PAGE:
Monday, September 1, 2008
“Nomads of the North”
I love silent films. Fortunately for me, so does Eberle. We’ve spent many pleasant hours watching them, & we’ve also spent many pleasant, exasperating, exhilarating, & grueling hours composing music for two of them—Nell Shipman’s Back to God’s Country & The Grub Stake. When the stars align just so, we actually perform these scores as The Bijou Orchestrette; & thanks in large part to Idaho Film Collection director Tom Trusky, our score for Shipman’s The Grub Stake is available on dvd through the Boise State University bookstore.
But what does our work on Shipman have to do with a 1920 action thriller starring just about our favorite actor of all time, Lon Chaney? (here using “actor” in the definitely masculine sense to differentiate Lon from the indefatigable Nell). The connection is a little-known adventure writer from the early twentieth century, James Oliver Curwood.
Although Curwood isn’t well known today, he was a very successful writer in his time; he amassed a sufficient fortune from his wilderness tales to build a replica of an 18th century French chateau in Owosso, Michigan; he named this “Curwood Castle.” The castle is open to the public—you can see a pic of the castle, & get a bit more info here.
Anyhoo, Curwood & Shipman collaborated on a few film adaptations of his stories: God’s Country & The Woman (1916), Baree, Son of Kazan (1918); & Back to God’s Country (1919). The latter was a huge success, grossing over a million and a half dollars in its run—it was made for $67,000. Unfortunately, Shipman & Curwood had a falling out over her adaptation of his short story—called "Wapi the Walrus"—Shipman, who typically wrote the screenplay for her movies, added much to the original. In fact, the Curwood story is only 12 pages long, and approximately the first two-thirds of the 73-minute movie are all her writing. The pic below is a still from Back to God's Country.Nomads of the North was released almost exactly a year later, in the fall of 1920. One wonders if Nell might have replaced Betty Blythe in the role of Nanette Roland had she & Curwood not fallen out. That would have been a dream pairing—Chaney & Shipman, though it’s possible that two such charismatic figures players simply might not have worked playing opposite each other.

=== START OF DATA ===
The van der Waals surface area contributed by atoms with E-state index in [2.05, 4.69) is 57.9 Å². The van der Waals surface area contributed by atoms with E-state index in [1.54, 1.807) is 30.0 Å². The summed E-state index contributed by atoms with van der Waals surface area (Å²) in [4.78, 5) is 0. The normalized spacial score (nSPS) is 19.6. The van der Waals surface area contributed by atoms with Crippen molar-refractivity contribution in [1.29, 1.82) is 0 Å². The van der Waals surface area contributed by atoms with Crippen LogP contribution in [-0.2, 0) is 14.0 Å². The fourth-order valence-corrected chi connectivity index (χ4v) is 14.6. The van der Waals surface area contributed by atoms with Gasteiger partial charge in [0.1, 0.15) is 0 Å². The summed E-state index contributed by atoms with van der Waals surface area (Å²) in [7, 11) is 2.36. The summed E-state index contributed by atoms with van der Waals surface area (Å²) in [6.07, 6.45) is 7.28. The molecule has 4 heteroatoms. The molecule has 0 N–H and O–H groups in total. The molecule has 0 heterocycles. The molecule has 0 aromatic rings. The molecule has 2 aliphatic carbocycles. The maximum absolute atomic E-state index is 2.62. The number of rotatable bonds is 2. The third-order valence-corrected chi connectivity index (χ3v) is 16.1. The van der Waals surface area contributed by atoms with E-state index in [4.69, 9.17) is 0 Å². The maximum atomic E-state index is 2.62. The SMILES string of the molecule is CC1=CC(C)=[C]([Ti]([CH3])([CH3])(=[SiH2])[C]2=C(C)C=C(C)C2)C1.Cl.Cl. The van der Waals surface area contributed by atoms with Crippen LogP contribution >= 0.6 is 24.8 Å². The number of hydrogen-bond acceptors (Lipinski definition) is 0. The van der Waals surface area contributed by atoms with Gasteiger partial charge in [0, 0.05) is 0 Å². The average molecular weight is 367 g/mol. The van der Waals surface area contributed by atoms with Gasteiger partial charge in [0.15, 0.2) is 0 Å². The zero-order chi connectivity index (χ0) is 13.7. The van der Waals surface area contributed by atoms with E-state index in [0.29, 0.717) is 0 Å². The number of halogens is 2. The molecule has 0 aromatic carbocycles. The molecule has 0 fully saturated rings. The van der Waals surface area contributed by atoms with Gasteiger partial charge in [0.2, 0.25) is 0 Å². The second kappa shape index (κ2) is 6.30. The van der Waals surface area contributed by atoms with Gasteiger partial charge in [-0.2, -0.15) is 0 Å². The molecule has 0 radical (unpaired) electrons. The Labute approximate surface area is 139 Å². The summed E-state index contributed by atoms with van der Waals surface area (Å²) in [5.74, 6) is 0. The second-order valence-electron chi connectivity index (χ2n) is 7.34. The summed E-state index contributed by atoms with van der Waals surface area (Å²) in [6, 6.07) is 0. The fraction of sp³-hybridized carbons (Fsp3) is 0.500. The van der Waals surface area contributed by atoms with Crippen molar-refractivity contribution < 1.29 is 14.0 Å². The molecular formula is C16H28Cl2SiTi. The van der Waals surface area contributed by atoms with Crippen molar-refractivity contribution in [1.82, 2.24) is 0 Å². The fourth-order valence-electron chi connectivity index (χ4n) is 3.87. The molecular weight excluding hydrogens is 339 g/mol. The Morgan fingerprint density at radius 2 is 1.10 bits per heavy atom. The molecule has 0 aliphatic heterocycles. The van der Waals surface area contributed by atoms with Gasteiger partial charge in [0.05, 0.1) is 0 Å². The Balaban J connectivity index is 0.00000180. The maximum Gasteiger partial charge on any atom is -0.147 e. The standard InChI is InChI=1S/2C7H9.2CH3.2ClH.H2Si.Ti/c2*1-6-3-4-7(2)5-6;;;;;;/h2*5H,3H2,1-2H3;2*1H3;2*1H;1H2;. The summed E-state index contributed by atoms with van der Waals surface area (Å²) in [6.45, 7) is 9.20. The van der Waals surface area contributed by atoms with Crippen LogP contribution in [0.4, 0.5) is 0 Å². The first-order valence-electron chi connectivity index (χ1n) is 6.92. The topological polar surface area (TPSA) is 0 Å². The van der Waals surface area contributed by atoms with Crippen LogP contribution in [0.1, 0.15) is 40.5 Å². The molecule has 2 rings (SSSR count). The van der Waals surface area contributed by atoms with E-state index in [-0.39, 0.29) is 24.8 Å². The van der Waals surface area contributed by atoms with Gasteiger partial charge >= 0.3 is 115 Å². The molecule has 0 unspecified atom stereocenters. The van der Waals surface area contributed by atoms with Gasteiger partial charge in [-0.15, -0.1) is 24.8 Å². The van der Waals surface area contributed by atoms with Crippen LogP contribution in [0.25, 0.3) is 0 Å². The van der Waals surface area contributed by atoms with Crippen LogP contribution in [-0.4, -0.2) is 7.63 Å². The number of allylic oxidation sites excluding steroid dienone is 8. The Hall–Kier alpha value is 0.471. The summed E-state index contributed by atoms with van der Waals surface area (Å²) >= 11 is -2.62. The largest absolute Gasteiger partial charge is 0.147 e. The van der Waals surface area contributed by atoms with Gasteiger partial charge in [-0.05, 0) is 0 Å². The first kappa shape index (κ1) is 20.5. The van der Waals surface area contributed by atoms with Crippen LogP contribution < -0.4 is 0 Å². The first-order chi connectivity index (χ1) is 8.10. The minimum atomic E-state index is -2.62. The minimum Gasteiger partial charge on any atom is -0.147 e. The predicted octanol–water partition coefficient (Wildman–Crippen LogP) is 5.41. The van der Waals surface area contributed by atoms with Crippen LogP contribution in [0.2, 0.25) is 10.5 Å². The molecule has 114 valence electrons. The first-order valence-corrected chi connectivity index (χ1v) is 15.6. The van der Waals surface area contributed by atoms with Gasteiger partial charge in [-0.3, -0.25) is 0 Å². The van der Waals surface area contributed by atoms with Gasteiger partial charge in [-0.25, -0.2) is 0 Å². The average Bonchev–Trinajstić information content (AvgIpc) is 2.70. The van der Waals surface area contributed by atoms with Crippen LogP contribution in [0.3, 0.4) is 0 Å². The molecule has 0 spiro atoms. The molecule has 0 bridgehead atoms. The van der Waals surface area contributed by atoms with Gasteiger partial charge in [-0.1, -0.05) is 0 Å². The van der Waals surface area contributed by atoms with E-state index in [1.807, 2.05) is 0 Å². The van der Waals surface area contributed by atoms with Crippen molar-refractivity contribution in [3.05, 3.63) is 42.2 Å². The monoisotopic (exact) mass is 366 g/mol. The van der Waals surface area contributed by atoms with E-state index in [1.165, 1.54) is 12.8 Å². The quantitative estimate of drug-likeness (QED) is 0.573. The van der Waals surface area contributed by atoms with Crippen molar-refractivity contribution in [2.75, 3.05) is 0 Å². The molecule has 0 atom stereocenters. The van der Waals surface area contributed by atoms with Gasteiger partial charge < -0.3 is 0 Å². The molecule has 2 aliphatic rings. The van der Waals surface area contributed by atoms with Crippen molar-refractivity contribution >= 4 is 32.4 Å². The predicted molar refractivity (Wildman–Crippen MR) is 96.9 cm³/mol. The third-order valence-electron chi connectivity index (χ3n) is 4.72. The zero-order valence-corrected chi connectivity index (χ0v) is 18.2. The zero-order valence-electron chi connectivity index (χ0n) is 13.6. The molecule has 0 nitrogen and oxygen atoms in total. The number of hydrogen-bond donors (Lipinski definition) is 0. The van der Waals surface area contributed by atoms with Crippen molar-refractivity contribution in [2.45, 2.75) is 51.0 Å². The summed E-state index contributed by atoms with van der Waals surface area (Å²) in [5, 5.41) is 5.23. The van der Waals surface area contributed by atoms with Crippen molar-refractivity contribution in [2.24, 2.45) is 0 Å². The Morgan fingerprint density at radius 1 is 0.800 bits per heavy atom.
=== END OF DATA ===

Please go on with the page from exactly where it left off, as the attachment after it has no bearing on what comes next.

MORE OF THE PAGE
Chaney is endearing in Nomads of the North, & plays a different character from the more familiar deformed roles (both physically & emotionally) for which he’s famous. The character of Raoul Challoner is not The Phantom of the Opera or Tito Beppi from Laugh, Clown, Laugh, or the eponymous “He” from He Who Gets Slapped; he's a sentimental backwoods hero, in love with life & with the heroine. & the film itself doesn’t have the depth one associates with the later Chaney films (it is amazing to think that by the time he starred in Nomads of the North Chaney had appeared in well over 100 films in the course of seven or eight years—there’s some question whether his first film appearance was in 1912 or 1913).
The film centers on a love quadrangle (!). Three men are in love with the beautiful wilderness gal, Nanette Roland (who comes complete with an invalid father—the role would have been perfect for Nell). Her suitors include Chaney’s character, of course, as well as the evil Duncan McDougall (played by Melbourne MacDowell) & the hard-bitten Mountie with a heart of gold, Corporal O'Connor, played by Lewis Stone—yes, that Lewis Stone, Judge Hardy from the Andy Rooney movies. Won’t tell you how it all shakes out—no spoilers here!
However, along the way, you do have a bear cub & a puppy (leashed together), who get considerable hugs & fondling from Chaney—you see foxes, a mountain lion, a porcupine—hey, you Shipmaniacs out there, sound familiar? You even have the bear cub sticking its head in a teapot in a way that’s very reminiscent of the bear cub & honey pot in Back to God’s Country. Does make you wonder if Curwood & director David Hartford were trying to parlay the success of the Shipman film into another big hit…. Blythe also gets to interact with both bear & dog quite a bit, & while her portrayal overall is engaging, she doesn’t seem as comfortable with the critters as Chaney, & certainly not as comfortable as Nell would have been.
On the other hand, while there is some gorgeous location shooting, there’s a very fake forest fire, which apparently was filmed “on the Universal lot, with fake trees, trimmed with natural foliage, planted in the ground, barked and painted.” (note: that link goes to IMDB, which has a major spoiler). This is very “unShipman,” though I can’t imagine Nell setting a real forest fire, even for the sake of a film.
The score to the version we saw was by Robert Israel, a well-known contemporary silent film composer. Both Eberle & I thought the score was a bit heavy-handed, & that it didn’t always interact with the film in a satisfying way. But chacun à son goût….
Silent films are either an acquired taste, or just perhaps a temperamental one; the first time I saw one as an adult I was hooked. & to compare them to talkies is sort of like comparing prose poems with short stories. Anyhoo, if you’re a Chaney fan, this is worth a look-see. If you’re not familiar with Chaney, you’re probably better served starting with one of the big films mentioned earlier, or with The Hunchback of Notre Dame (1923).